The children of mothers who eat high protein diets in late pregnancy seem to be more susceptible to stress when they grow to adulthood. These are the results of an initial study which a group from the University of Edinburgh and the University of Southampton, led by Dr Rebecca Reynolds, Senior Lecturer, presented at the European Congress of Endocrinology in Glasgow today.
Dr Reynolds’ group have followed up the children of the ‘Motherwell babies’, whose mothers were advised to eat a high-protein, low carbohydrate diet during pregnancy in the late 1960s.
The mothers were advised to eat one pound (450 gm) of red meat per day, and to avoid carbohydrates-rich foods in an attempt to avoid pregnancy complications. Dr Reynolds’ group have studied 86 offspring of these mothers, who were born in Motherwell in 1967-68. They were asked to perform a standard stress test, including public speaking and mental arithmetic, and their stress hormone levels were measured before and after the tasks. The scientists found that more meat the mother had consumed in late pregnancy, the higher the levels of the stress hormone cortisol in the offspring, now in their late 30s. There is some evidence that people with high cortisol levels are at risk of developing high blood pressure and diabetes in later life.
Jo Thurston | alfa
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Moving into its fourth decade, AchemAsia is setting out for new horizons: The International Expo and Innovation Forum for Sustainable Chemical Production will take place from 21-23 May 2019 in Shanghai, China. With an updated event profile, the eleventh edition focusses on topics that are especially relevant for the Chinese process industry, putting a strong emphasis on sustainability and innovation.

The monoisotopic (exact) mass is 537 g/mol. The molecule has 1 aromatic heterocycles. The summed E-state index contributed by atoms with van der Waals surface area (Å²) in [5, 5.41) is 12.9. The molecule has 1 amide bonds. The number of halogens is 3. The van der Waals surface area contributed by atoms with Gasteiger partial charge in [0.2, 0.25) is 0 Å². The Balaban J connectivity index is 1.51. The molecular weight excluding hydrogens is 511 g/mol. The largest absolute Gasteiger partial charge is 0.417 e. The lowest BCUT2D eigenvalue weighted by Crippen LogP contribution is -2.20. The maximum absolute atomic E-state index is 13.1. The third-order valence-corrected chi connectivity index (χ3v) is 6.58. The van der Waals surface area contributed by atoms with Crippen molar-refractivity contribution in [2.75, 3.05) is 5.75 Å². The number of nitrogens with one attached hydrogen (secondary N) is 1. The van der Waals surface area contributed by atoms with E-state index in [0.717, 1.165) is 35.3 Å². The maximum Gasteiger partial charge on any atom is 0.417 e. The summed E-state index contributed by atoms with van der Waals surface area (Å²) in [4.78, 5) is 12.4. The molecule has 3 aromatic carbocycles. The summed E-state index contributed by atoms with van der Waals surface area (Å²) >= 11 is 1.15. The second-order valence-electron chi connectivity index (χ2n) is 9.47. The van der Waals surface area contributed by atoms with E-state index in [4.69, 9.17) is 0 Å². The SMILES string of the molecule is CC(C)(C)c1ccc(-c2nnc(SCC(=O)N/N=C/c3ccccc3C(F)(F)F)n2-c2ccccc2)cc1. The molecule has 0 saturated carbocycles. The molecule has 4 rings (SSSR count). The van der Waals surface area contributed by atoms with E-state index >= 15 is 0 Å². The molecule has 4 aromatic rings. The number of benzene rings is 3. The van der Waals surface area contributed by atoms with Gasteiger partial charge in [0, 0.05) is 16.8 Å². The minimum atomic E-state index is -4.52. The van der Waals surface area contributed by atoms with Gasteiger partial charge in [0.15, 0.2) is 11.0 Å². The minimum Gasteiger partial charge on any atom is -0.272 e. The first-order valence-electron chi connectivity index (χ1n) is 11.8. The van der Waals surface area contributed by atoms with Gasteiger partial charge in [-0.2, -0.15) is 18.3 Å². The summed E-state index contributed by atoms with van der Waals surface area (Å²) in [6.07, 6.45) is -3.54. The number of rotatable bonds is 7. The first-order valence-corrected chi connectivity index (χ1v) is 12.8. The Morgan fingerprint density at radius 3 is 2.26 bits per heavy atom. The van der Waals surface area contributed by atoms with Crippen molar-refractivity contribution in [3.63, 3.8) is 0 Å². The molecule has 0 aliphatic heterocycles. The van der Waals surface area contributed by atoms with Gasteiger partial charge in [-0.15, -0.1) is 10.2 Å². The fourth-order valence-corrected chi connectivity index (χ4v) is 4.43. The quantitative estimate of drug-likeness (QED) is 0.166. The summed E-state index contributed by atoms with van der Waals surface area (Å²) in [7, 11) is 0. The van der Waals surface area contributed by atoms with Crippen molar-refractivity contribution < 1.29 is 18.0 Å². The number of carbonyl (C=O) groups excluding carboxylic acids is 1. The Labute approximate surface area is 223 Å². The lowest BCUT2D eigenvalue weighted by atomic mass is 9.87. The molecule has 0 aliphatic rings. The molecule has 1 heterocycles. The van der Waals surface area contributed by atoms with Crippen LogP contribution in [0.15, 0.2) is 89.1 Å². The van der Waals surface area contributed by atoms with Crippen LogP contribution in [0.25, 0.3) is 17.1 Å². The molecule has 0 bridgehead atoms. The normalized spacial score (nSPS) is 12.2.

Founded in 1989 as a spin-off of ACHEMA to cater to the needs of China’s then developing industry, AchemAsia has since grown into a platform where the latest...
The BMBF-funded OWICELLS project was successfully completed with a final presentation at the BMW plant in Munich. The presentation demonstrated a Li-Fi communication with a mobile robot, while the robot carried out usual production processes (welding, moving and testing parts) in a 5x5m² production cell. The robust, optical wireless transmission is based on spatial diversity; in other words, data is sent and received simultaneously by several LEDs and several photodiodes. The system can transmit data at more than 100 Mbit/s and five milliseconds latency.
Modern production technologies in the automobile industry must become more flexible in order to fulfil individual customer requirements.
An international team of scientists has discovered a new way to transfer image information through multimodal fibers with almost no distortion - even if the fiber is bent. The results of the study, to which scientist from the Leibniz-Institute of Photonic Technology Jena (Leibniz IPHT) contributed, were published on 6thJune in the highly-cited journal Physical Review Letters.
Endoscopes allow doctors to see into a patient’s body like through a keyhole. Typically, the images are transmitted via a bundle of several hundreds of optical...
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Water molecules exist in two different forms with almost identical physical properties. For the first time, researchers have succeeded in separating the two forms to show that they can exhibit different chemical reactivities. These results were reported by researchers from the University of Basel and their colleagues in Hamburg in the scientific journal Nature Communications.
From a chemical perspective, water is a molecule in which a single oxygen atom is linked to two hydrogen atoms. It is less well known that water exists in two...
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